Copyright ownership does not necessarily accompany physical ownership of a manuscript. An owner of the physical manuscript may assert certain proprietary rights in regard to the physical manuscript, for example permitting or denying access to the property. Note that the repository that owns the item may charge fees for publication (even if it may not own copyright in the work) in addition to any fees a rights holder might charge. This assertion of ownership rights, however, is distinct and separate from any copyright consideration affecting the manuscript.

For example, the fact that an archives such as the Ransom Center holds a physical document does not mean it also owns the copyright. Only when rights holders assign copyright in the work to a repository can that institution give you permission to publish. However, even when copyrights are transferred along with a collection, the repository may not receive copyright in all of the material. This is because rights holders can transfer only the copyrights they own, and in most cases donors will own copyright only in material they created. For example, donors would generally own copyright in photographs they took or in letters they wrote to others; however, they may not own (and therefore could not transfer) copyrights in photographs taken of them by someone else or letters written to them by others. Rights in works are also sometimes transferred to third parties, such as publishers, and are no longer owned by original creators.

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HOW TO LOCATE COPYRIGHT HOLDERS

Where do I begin my search for a copyright holder?

The WATCH file should be the first stop in your search for a copyright holder. Many American and European authors and other artists, living and dead, are included in the database. However, the file is not exhaustive by any means, and you may need to explore other sources of information. Here are some approaches to solving the problem:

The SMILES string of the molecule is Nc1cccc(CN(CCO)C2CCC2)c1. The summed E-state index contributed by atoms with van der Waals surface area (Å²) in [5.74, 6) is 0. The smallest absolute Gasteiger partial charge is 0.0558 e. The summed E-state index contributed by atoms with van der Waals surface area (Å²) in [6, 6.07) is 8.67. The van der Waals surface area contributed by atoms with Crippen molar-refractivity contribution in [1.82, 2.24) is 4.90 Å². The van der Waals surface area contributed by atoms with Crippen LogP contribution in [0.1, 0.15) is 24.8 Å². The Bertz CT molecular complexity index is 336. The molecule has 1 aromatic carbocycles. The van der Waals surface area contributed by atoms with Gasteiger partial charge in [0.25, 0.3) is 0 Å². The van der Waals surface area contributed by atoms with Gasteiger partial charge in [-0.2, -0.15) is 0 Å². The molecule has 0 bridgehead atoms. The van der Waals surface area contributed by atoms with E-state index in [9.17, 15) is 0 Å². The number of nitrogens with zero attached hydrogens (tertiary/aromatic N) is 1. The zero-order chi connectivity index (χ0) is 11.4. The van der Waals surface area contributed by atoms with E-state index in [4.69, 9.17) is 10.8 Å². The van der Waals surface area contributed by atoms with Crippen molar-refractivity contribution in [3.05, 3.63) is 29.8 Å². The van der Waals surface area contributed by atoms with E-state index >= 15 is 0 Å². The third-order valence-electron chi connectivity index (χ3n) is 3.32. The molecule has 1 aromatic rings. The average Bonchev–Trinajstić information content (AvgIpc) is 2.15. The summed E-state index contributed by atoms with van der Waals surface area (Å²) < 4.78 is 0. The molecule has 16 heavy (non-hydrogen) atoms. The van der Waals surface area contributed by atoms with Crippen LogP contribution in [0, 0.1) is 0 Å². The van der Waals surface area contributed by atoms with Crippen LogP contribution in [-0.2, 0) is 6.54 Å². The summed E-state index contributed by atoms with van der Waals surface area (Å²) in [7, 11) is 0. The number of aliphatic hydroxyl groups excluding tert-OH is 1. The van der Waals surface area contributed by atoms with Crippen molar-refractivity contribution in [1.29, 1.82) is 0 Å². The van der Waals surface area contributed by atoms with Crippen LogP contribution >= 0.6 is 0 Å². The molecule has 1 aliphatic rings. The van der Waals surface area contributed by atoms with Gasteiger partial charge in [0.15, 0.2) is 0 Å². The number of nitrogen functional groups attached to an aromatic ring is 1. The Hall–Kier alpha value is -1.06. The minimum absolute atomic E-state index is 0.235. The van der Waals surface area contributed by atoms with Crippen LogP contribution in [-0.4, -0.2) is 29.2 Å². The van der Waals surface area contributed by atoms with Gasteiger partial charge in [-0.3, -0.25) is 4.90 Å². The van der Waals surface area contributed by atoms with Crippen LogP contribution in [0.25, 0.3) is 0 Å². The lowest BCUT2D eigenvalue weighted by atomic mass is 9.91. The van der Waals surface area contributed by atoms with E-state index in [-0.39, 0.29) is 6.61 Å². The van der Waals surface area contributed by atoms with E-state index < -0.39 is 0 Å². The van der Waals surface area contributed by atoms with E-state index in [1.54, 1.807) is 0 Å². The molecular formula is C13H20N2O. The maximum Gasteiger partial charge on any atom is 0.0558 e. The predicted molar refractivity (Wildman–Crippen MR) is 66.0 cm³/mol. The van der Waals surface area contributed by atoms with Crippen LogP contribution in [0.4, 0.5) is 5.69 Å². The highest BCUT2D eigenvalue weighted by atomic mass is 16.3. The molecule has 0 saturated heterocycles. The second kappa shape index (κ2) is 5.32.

Step 1. Ask the owner.

Step 2. Ask the Copyright Office.

Step 3. Ask other scholars.

Step 4. Examine acknowledgments and notes sections.

Step 5. Ask the author's publisher.

Step 6. Ask an author's society.

Step 7. Use genealogical sources.

Step 8. Write to the author's last known address.

Step 9. Search published references.

Step 10. Consult resources for orphan works.

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Step 1. Ask the owner.

The owner of the manuscript may also control the copyright. With increasing frequency, repositories and individual collectors attempt to obtain assignment of copyrights along with physical ownership of the manuscripts.

If the owner does not control the copyright, ask if he or she knows the name and address of the legal copyright owner or owners. Some repositories maintain files of estate addresses pertinent to the manuscripts they house. Most repositories are free to give this information to researchers. If one repository does not know the name or address of the copyright holder, another repository housing other papers by the same author may.

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Step 2. Ask the Copyright Office.

Because copyright in unpublished manuscripts often is not formally registered with the Copyright Office of the Library of Congress, the Office's records are not always useful. For a fee, however, the Copyright Office staff will search the records of registrations and other recorded documents concerning ownership of copyrights and will provide a written report. (Circular 22, "How to Investigate the Copyright Status of a Work," is available from the Copyright Office, Library of Congress, Washington, DC 20559, or online).

Send requests for searches by post to: Copyright Office GC/I&R/RRC, Attn: RCC, P.O. Box 70400, Washington, DC 20024; by phone (202-707-6850) or fax (202-252-3485); or by email to: copysearch@loc.gov

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Step 3. Ask other scholars.

Scholars conducting research on the same author may know the identity of the copyright holder. You can find such scholars through their publications, or through online searches.

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Step 4. Examine acknowledgments and notes sections.

These sections of published works by or about an author may cite the names of the copyright holder. Full addresses are seldom given, but you can write to the citing author or the permissions department of the publisher for more information.